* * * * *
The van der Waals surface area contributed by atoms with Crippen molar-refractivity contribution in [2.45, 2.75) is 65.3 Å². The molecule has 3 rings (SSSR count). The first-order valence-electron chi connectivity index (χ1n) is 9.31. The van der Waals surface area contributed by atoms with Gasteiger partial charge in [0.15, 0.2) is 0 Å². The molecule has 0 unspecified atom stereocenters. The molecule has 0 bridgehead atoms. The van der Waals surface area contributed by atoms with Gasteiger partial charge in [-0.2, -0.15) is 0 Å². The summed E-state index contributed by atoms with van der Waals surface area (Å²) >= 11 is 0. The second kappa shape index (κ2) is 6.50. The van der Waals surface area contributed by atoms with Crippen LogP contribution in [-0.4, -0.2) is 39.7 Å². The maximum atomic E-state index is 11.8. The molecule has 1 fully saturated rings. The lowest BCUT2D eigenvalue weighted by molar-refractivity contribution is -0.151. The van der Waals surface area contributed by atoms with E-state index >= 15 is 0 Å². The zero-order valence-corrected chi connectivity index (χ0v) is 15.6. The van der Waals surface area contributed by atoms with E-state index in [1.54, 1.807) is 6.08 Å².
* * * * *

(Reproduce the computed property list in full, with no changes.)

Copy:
The van der Waals surface area contributed by atoms with Crippen molar-refractivity contribution in [2.45, 2.75) is 65.3 Å². The molecule has 3 rings (SSSR count). The first-order valence-electron chi connectivity index (χ1n) is 9.31. The van der Waals surface area contributed by atoms with Gasteiger partial charge in [0.15, 0.2) is 0 Å². The molecule has 0 unspecified atom stereocenters. The molecule has 0 bridgehead atoms. The van der Waals surface area contributed by atoms with Gasteiger partial charge in [-0.2, -0.15) is 0 Å². The summed E-state index contributed by atoms with van der Waals surface area (Å²) >= 11 is 0. The second kappa shape index (κ2) is 6.50. The van der Waals surface area contributed by atoms with Crippen LogP contribution in [-0.4, -0.2) is 39.7 Å². The maximum atomic E-state index is 11.8. The molecule has 1 fully saturated rings. The lowest BCUT2D eigenvalue weighted by molar-refractivity contribution is -0.151. The van der Waals surface area contributed by atoms with E-state index >= 15 is 0 Å². The zero-order valence-corrected chi connectivity index (χ0v) is 15.6. The van der Waals surface area contributed by atoms with E-state index in [1.54, 1.807) is 6.08 Å².